The first civilizations in Nepal, which flourished around the 6th century B.C. were confined to the fertile Kathmandu Valley where the present-day capital of the same name is located. It was in this region that Prince Siddhartha Gautama was born c. 563 B.C. Gautama achieved enlightenment as Buddha and spawned Buddhism.
Nepali rulers' early patronage of Buddhism largely gave way to Hinduism, reflecting the increased influence of India, around the 12th century. Though the successive dynasties of the Gopalas, the Kiratis, and the Licchavis expanded their rule, it was not until the reign of the Malla kings from 1200–1769 that Nepal assumed the approximate dimensions of the modern state. Nepal was ruled by the Shah dynasty of kings from 1768, when Prithvi Narayan Shah unified its many small kingdoms, until 2008 a decade-long Civil War involving the Communist Party of Nepal (Maoist) (Now known as the Unified Communist Party of Nepal (Maoist)) and several weeks of mass protests by all major political parties led to the 12-point agreement of 22 November 2005. The ensuing elections for the constituent assembly on 28 May 2008 overwhelmingly favored the abolition of the monarchy and the establishment of a federal multiparty representative democratic republic.
Nepal is of roughly trapezoidal shape, 800 kilometres (497 mi) long and 200 kilometres (124 mi) wide, with an area of 147,181 km2 (56,827 sq mi). In total which covers 0.3 percent of Asia and 0.03 percent area of the Earth See List of territories by size for the comparative size of Nepal. It lies between latitudes 26° and 31°N, and longitudes 80°and 89°E. Nepal is commonly divided into three physiographic areas: Mountain, Hill and Terai. These ecological belts run east-west and are vertically intersected by Nepal's major north to south flowing river systems. The country is small only about 880 km. long from East to West and breadth varies from 145 to 241 km from north to South.
Himalayan Region: situated in the Great Himalayan Range, makes up the northern part of Nepal. The Himalayan region covers 15 percent of total land area which lies in the northern side of country lying horizontally in the altitude of 4700m and above. It contains the highest elevations in the world including 8,848 metres (29,029 ft) height Mount Everest on the border with China. Seven other of the world's eight thousand metre peaks are in Nepal or on its border with China: Lhotse, Makalu, Cho Oyu, Kanchenjunga, Dhaulagiri, Annapurna and Manas and also several national parks, and wild life reserves with Sagarmatha National Park, which is known as a world heritage site. In this region settlement of only Sherpa can be found.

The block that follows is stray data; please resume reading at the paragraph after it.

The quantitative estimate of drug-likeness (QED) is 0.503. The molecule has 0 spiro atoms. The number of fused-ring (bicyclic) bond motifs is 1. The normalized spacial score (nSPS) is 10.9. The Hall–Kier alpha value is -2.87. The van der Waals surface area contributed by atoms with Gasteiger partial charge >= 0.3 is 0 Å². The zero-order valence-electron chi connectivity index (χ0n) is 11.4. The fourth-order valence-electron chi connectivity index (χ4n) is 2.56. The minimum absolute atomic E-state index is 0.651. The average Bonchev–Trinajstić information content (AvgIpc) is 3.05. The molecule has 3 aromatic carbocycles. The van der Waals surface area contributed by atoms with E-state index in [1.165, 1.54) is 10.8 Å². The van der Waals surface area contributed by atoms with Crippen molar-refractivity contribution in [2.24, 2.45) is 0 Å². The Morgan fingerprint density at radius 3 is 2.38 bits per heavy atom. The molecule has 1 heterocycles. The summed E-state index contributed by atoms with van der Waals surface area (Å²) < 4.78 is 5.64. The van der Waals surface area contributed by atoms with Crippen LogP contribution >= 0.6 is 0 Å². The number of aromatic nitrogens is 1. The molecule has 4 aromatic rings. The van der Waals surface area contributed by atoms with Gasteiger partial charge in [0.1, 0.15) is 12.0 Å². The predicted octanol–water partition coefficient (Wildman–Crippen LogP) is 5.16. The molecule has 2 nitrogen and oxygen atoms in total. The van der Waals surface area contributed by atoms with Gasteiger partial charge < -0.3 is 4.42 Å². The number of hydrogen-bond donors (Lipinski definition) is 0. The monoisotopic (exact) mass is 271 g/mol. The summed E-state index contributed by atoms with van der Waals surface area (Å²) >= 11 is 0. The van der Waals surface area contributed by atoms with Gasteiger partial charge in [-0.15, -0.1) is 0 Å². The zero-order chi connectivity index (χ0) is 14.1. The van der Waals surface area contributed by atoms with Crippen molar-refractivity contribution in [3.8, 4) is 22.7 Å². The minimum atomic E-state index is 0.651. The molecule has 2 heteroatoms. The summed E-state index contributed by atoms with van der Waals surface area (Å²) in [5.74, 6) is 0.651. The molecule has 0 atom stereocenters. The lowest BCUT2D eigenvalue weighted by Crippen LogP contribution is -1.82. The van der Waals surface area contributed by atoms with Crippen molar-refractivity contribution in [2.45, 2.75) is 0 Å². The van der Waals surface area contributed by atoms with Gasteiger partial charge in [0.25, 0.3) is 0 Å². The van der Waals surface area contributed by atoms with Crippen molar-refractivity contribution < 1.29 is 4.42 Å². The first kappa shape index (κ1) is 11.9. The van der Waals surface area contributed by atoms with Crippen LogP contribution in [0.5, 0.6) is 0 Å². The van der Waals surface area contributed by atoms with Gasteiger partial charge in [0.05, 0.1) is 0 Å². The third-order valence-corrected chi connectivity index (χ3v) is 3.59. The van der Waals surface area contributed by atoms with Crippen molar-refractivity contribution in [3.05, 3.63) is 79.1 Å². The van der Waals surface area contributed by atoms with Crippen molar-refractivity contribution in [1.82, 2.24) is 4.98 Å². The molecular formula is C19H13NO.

Hilly (Mountain): the Hilly region covers 68 percent of total land area. It is formed by the Mahabharat range that soars to touch mountain regions in the altitude of 600 m to 4700 m height. Population density is high in valleys but notably less above 2,000 metres (6,562 ft) and very low above 2,500 metres (8,202 ft) where snow occasionally falls in winter. Tilicho Lake in the Manang District which is known as the highest lake in the world is situated at 5180m on the bottom of Tilicho peak. This region is formed by beautiful valleys like Kathmandu and Pokhara which is now famous for its fascinating lakes in Pokhara Fewa, Begnas and Rupa.
Terai (plain) Region: The Terai region covers 17 percent of total land area. This region has a subtropical to tropical climate. The outermost range of foothills called Shiwalik or Churia Range cresting at 700 to 1,000 metres . It is the bordering India are part of the northern rim of the Indo-Gangetic plains. They were formed and are fed by three major Himalayan rivers: the Koshi, the Narayani, and the Karnali as well as smaller rivers rising below the permanent snowline. This region is home to religious places, national parks and wild life reserves. The famous religious places are Janakpur, Lumbini and Barahachhetra. There are four national parks and wild life reserves in this region.